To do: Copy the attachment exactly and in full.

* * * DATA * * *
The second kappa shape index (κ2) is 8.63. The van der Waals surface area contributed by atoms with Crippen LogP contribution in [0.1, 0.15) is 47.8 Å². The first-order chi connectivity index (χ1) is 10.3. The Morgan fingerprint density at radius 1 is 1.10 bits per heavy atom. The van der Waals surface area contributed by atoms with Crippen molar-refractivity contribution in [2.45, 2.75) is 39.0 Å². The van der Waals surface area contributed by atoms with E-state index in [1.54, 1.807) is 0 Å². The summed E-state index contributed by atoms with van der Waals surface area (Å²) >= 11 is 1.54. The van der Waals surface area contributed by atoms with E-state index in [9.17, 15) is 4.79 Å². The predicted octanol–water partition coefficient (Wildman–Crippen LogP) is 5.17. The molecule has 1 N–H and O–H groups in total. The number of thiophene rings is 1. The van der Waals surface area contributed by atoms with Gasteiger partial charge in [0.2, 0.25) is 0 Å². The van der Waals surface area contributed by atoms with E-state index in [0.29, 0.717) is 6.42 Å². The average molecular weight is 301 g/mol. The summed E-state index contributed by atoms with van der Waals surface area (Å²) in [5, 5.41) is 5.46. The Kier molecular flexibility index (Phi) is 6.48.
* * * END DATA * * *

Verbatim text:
The second kappa shape index (κ2) is 8.63. The van der Waals surface area contributed by atoms with Crippen LogP contribution in [0.1, 0.15) is 47.8 Å². The first-order chi connectivity index (χ1) is 10.3. The Morgan fingerprint density at radius 1 is 1.10 bits per heavy atom. The van der Waals surface area contributed by atoms with Crippen molar-refractivity contribution in [2.45, 2.75) is 39.0 Å². The van der Waals surface area contributed by atoms with E-state index in [1.54, 1.807) is 0 Å². The summed E-state index contributed by atoms with van der Waals surface area (Å²) >= 11 is 1.54. The van der Waals surface area contributed by atoms with E-state index in [9.17, 15) is 4.79 Å². The predicted octanol–water partition coefficient (Wildman–Crippen LogP) is 5.17. The molecule has 1 N–H and O–H groups in total. The number of thiophene rings is 1. The van der Waals surface area contributed by atoms with Gasteiger partial charge in [0.2, 0.25) is 0 Å². The van der Waals surface area contributed by atoms with E-state index in [0.29, 0.717) is 6.42 Å². The average molecular weight is 301 g/mol. The summed E-state index contributed by atoms with van der Waals surface area (Å²) in [5, 5.41) is 5.46. The Kier molecular flexibility index (Phi) is 6.48.